ACURA Integra Sedan
Generations Timeline, Specs and Pictures
The third generation Integra was introduced by Acura on the North-American market in 1994, one year after Honda launched the same model in Japan.
The novelties about this new Integra Sedan were the new front-end design featuring four headlights and the increased engine power (up to 142 hp). The 1994 Integra sedan underwent its first facelift in 1998, introducing a revised front & rear bumper, larger headlights and minor interior changes. Due to its lower compression, the Acura Integra sedan was rated among the Top 10 most thief-friendly cars in the United States.
Acura introduced the second generation of the Integra in late 1989 as a 1990 model year, and it showed significant improvements over its predecessor.
When Honda launched the premium brand Acura, decided to build the cars with a completely different design than the Honda branded vehicles. It wasn’t just a badge engineering with more features. It was almost a completely different car.
For the second generation, the Integra sedan dropped the pop-up headlights, which were mainstream in the ’80s, but tend to disappear from the car fashion list in the ’90s. The flat and low design concept gave the driver excellent visibility around the car due to its big and tall windows related to the vehicle’s size. Its frameless side windows were not very common for that era.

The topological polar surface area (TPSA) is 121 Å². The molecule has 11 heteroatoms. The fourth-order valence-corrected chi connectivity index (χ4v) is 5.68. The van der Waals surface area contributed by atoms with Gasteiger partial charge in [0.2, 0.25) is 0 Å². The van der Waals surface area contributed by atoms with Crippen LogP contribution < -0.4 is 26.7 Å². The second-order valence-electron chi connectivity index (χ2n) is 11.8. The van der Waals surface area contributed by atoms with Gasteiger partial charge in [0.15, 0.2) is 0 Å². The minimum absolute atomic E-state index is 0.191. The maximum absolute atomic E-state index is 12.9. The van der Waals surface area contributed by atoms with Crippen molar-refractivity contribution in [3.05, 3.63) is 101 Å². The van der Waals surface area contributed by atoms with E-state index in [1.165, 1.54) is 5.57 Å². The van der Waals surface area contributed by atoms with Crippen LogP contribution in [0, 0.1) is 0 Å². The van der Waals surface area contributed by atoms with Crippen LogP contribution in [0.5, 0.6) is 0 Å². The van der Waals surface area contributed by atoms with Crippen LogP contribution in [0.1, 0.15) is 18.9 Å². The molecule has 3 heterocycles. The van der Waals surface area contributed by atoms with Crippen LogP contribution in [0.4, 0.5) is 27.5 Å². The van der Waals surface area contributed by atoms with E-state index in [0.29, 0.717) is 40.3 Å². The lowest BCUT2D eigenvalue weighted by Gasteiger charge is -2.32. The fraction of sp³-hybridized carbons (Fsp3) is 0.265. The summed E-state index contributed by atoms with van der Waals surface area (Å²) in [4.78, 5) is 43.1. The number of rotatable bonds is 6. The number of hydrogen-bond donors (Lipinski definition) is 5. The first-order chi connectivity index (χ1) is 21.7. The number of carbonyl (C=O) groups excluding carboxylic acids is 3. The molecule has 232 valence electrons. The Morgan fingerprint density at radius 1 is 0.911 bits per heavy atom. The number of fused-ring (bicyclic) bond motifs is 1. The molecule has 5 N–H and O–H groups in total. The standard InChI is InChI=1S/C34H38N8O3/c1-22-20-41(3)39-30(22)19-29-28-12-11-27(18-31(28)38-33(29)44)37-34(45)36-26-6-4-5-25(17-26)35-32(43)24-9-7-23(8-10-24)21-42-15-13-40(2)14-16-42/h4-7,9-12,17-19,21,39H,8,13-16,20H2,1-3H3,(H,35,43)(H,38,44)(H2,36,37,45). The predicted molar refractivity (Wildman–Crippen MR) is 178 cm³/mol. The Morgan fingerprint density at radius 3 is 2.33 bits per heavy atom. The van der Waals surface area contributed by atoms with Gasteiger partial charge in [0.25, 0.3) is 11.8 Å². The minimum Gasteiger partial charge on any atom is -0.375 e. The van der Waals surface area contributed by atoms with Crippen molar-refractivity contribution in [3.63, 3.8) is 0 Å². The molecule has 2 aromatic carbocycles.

Inside, the instrument cluster was similar to the one found in the Honda Accord. It was the same simple layout, but easy to read the most important data of the car. The flat dashboard design was not the most attractive feature, but it allowed great visibility to the road ahead. The short greenhouse was a problem for tall adults, but good for the average height ones.
Due to its new platform, with independent suspension in all corners, the Integra was often praised for its road holding in its class. Due to the new, 1.8-liter engine and the lightweight body, it could pull some good results on the acceleration, and it was very fuel-efficient as well.
The first generation Integra was introduced to the North-American market in 1986, a year after its launch in Japan.
The new model was addressing the entry premium sector - challenging the Ford Probe, Volkswagen GTI or Honda CRX - and came with a choice of 3-door or 5-door hatchback. Based on the Civic, the all-new Integra featured larger disc brakes and redesigned suspension, as well as stylish exterior lines. It was first available with a 1.6L 113-hp engine (between 1986 and 1987) which later received a 5-hp power boost through an electric advance distributor (1988 and 1989).